How do you set your ecommerce prices?
It’s one of the trickiest dilemmas that any online seller will have to face. How do you set the price of the goods your selling online for buyers?
You’ll have lots of things to consider. How much you paid for the stock and the overheads that you face as you run your business will be at the front of your mind. But what about the flux of prices on the marketplaces and on your site with regard to retail in general?
There are stacks of tools available that will help you mine data: Terapeak being one of the most obvious. Repricers also offer amazing utility when it comes to staying on top of your competitors.
But to a great extent the decisions should be sober and calculated when it comes to pricing and your decisions as scientific as possible.
If this is a topic you want to think more about, this white paper from rjmetrics will give you food for thought. It’s a free download packed full of interesting ideas about the pricing your ecommerce sales.
I would actually like to read this white paper, but in addition to providing your email (understandable), you MUST include your telephone number.
This just tells me that this company isn’t confident in its own white paper. If interested I will follow it up and contact them.
The only reason they need my telephone number is to pester me with a chase up call.
If you have confidence in your white paper, remove the compulsory telephone field and lets sellers decide for themselves.
I use a spreadsheet for calculating the various costs, fees, and margins and would have been very interested in the white paper, but I will Not contact companies that operate this way.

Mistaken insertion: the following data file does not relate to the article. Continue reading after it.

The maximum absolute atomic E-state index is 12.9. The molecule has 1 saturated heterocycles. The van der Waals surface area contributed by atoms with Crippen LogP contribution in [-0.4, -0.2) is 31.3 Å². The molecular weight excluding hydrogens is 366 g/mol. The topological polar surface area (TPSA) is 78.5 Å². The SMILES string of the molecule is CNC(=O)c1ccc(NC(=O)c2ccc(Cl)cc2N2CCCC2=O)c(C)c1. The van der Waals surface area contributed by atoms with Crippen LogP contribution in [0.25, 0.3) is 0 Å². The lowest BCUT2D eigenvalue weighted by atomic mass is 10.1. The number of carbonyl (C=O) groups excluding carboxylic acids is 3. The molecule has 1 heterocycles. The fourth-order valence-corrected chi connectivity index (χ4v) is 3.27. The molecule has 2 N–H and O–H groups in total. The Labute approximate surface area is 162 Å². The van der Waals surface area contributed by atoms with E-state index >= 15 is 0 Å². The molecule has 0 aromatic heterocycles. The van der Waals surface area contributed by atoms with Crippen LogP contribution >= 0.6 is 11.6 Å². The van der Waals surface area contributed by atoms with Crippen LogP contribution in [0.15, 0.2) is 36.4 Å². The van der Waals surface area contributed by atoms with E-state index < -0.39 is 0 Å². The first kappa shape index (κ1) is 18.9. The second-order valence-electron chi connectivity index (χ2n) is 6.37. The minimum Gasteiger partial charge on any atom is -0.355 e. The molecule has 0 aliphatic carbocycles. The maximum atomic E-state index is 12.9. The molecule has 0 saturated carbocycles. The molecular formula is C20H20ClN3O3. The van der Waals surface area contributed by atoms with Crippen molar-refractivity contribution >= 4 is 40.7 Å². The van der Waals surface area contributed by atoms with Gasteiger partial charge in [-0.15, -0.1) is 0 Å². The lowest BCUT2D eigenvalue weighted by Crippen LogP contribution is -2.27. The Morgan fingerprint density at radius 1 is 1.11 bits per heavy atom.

Its very simple:
1) Go on Google and type “buy” followed by make and model.
2) Check prices on eBay and Amazon
3) Go 5 pence below the lowest of the above after shipping is included, and then factor in your costs including purchase cost, selling fees, overheads, packing/handling, etc, as that will be your profit
4) For each item in inventory do all the above regularly. Especially if its something that is “mass-market” and has many other sellers with same.
General rule of thumb: Cheapest sells!!
If you can’t beat Google, eBay and Amazon then you may have a problem selling your stock so it may be better to stock something else.
All the above takes about 2 minutes and tells you if you have a product that will easily sell. You don’t need any subscription service or other help to do the above.
I never wanted to be the cheapest – especially selling used printers the quality varies enormously. Often I’d be towards the top end of the price range on eBay but I still sold plenty due to reputation and the simple fact that the printers I sold worked and worked well!
Far too many cheap ones on eBay with various faults or that didn’t disclose the page count or didn’t list extras such as network cards or duplex units built in and buyers were always more than happy to pay for certainty over the unknown.
There are always exceptions and thats why I used the term “General rule of thumb”.
Professional second hand sellers are a minority. Most sellers are businesses selling new product, or are private sellers clearing clutter. I take your point about reputation, after sales, etc… and this is why I do well on eBay.
The fact remains that for most sellers selling brand new “mass market” items they need to have the cheapest price to clear stock.
But I expect you already know all this.
You don’t have to be cheapest. You just have to be top of eBay’s Best Match or win the Amazon Buy Box.
There are lots of ways to win and being cheapest is simply the laziest and the most expensive. Anyone who’s any good at selling will know that always being the cheapest is the quickest way to go bust!
For instance on Amazon the Buy Box takes into account your depth of inventory – you can be cheapest with only stock of 10 and someone more expensive but with 100 units in stock will get the Buy Box and the majority of sales.
Same on eBay – he who has the most recent sales will easily trump someone with little stock and a lower price if they know what they’re doing.